Signs of the times - relaxed rules for 'no entry except cycles'
The changes - set out in Government document 'Signing the Way' - should make streets safer and road engineering cheaper. The move comes as part of the outcome of the Traffic Signs Review announced by Norman Baker MP.
The Department for Transport found that following trials of ‘no entry except cyclists’ in London: “the number of motor vehicles which contravened the restrictions was halved and there was an increase in the number of cyclists using the contraflow schemes compared to the prescribed solution of using the ‘no motor vehicles’ traffic sign.”
Elsewhere in Europe this technique has been in use for many years, and in some parts its use is now mandated. Since 2008 it has been the law in France that all quiet one-way streets must be made two-way for cycling. In Paris, the number of streets permitted for two-way cycling increased from 40 kms to 240 kms in one year. All this was achieved by simply erecting an ‘except cycles’ plate with the no entry sign.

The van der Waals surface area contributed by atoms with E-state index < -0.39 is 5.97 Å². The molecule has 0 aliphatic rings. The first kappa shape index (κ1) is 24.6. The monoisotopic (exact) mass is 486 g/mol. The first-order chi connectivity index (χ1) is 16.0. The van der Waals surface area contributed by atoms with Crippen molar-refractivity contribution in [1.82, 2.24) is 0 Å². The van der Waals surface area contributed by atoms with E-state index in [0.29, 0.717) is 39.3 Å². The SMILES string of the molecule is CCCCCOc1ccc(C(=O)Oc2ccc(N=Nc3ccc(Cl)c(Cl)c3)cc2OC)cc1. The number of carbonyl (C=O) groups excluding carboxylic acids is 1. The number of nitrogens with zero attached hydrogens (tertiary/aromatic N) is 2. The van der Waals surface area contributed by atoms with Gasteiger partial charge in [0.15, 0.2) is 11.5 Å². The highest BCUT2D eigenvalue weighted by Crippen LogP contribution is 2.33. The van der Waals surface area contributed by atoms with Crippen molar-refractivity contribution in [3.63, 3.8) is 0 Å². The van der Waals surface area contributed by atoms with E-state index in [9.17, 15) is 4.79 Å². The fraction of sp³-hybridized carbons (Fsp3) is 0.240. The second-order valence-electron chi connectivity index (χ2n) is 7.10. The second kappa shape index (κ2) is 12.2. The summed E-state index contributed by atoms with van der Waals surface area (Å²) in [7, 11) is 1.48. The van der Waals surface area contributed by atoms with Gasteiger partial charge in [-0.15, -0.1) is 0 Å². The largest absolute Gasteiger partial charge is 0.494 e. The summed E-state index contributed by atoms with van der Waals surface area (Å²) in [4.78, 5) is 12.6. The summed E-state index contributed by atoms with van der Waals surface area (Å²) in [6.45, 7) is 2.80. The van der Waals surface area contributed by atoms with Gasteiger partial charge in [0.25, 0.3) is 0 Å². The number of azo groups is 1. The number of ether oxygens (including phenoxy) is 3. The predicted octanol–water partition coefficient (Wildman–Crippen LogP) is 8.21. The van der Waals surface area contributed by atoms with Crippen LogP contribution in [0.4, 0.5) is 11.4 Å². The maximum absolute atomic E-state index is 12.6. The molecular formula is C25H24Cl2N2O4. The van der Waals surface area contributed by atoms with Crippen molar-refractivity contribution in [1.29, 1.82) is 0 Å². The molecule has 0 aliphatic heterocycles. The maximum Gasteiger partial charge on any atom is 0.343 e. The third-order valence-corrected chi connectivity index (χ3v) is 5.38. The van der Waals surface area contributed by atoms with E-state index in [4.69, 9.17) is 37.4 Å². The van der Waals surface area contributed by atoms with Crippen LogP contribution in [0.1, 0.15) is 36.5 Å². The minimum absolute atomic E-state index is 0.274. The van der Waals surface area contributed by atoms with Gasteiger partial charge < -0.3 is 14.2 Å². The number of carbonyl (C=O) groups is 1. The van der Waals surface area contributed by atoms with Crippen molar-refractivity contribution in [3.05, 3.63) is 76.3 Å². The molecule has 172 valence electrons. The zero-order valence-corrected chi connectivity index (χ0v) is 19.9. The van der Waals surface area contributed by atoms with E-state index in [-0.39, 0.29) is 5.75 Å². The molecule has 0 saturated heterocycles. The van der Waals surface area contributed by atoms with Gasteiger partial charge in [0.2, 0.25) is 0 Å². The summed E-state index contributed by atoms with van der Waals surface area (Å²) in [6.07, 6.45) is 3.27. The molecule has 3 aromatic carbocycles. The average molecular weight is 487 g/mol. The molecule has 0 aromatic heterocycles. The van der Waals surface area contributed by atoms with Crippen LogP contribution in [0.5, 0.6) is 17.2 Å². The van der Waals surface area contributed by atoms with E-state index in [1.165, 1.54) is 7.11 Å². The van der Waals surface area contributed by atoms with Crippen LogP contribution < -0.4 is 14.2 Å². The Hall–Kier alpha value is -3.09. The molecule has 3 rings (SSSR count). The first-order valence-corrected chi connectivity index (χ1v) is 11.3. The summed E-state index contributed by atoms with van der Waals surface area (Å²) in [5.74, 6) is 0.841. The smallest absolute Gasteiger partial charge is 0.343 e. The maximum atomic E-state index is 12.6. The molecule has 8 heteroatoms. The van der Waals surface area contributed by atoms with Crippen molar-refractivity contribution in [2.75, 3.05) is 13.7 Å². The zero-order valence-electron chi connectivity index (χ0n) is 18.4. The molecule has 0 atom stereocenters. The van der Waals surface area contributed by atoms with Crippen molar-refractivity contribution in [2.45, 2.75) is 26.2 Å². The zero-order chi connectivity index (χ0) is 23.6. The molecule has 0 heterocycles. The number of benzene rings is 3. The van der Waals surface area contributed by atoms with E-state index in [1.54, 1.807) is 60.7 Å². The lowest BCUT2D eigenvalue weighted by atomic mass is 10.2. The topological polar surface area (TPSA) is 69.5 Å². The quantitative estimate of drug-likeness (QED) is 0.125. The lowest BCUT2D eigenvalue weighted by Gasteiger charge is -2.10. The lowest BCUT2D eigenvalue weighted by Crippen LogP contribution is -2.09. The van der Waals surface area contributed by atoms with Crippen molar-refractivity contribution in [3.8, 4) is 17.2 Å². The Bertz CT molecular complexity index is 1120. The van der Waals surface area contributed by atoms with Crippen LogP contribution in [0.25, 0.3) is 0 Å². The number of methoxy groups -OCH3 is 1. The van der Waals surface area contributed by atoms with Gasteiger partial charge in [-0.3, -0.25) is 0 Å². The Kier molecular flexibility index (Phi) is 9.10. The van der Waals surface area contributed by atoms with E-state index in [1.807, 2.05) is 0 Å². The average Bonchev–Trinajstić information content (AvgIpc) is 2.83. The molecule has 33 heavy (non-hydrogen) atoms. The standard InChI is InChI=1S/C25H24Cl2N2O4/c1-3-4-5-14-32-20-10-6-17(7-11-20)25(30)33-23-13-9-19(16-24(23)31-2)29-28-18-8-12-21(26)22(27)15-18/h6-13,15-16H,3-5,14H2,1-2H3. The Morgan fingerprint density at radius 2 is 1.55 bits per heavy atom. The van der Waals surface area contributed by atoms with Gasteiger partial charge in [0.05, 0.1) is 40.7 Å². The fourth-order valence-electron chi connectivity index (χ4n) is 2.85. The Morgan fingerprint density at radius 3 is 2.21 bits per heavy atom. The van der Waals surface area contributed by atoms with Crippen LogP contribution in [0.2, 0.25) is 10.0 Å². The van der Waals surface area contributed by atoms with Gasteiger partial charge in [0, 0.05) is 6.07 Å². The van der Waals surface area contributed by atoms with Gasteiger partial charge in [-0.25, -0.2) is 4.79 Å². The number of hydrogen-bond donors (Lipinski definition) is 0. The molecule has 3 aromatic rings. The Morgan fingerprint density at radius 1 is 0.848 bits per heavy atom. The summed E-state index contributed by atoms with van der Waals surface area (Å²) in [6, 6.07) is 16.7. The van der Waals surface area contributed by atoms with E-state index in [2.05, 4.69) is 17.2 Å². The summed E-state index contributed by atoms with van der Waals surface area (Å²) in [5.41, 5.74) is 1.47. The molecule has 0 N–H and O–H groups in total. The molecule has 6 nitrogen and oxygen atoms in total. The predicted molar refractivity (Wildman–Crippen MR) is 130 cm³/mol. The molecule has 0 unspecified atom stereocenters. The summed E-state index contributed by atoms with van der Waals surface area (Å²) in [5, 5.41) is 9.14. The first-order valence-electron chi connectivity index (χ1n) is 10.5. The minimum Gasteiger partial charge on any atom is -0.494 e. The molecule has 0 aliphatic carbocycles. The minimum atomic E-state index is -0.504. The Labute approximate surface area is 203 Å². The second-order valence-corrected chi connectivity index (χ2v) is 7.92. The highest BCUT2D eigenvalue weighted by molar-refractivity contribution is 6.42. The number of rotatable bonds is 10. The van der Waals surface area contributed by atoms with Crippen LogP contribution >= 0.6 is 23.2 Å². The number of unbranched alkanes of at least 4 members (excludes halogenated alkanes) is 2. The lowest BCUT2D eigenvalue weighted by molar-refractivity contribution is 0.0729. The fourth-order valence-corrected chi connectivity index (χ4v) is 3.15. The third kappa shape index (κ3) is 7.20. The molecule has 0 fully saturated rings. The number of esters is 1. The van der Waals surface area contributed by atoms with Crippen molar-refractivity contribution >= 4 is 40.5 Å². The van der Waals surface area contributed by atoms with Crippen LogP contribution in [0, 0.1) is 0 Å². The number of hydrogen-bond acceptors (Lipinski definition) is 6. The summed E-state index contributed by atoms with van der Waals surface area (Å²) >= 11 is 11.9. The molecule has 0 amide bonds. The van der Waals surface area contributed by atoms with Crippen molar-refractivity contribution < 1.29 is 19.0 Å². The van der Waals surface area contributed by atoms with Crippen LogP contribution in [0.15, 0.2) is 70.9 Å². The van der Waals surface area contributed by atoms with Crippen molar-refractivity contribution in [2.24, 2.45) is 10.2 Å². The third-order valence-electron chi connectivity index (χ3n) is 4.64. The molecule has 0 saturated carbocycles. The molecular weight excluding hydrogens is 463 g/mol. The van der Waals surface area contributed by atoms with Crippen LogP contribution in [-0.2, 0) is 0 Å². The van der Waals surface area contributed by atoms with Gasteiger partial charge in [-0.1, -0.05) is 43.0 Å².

CTC has also published a briefing on contraflow cycling.
Other proposals include a trial permitting cycling over zebra crossings, as well as an advanced green light phase for cyclists and the means to bypass standard traffic signals. There is no mention of the ‘turn left on red’ idea proposed by the Mayor of London.
Cycle use of zebras will mean local authorities can still give priority crossings for cyclists and pedestrians without needing expensive, unpopular toucan crossings.
Advanced stop lines - the 'cycle boxes' at the head of junctions - have long been problematic because of narrow, restrictive regulations on how they can be accessed. The Department now sensibly proposes to simplify their use, but there is still no easy means of enforcing them and they are routinely abused by motor vehicles.
The announcement also announces relaxation on regulation of 20 mph zones. No longer will traffic humps have to be provided every 100 metres.
However, many of the changes require amendments to current regulations, which will only be finished in 2014. Until that time local authorities must still go through the time-consuming process of requesting special authorisation from the Department for Transport to use certain signs and markings.
CTC’s responded to a consultation on changes to traffic signs in 2009, arguing for many of the issues which have now been permitted. CTC also fed into the working groups through Sustrans - one of the steering group members on the Department's review.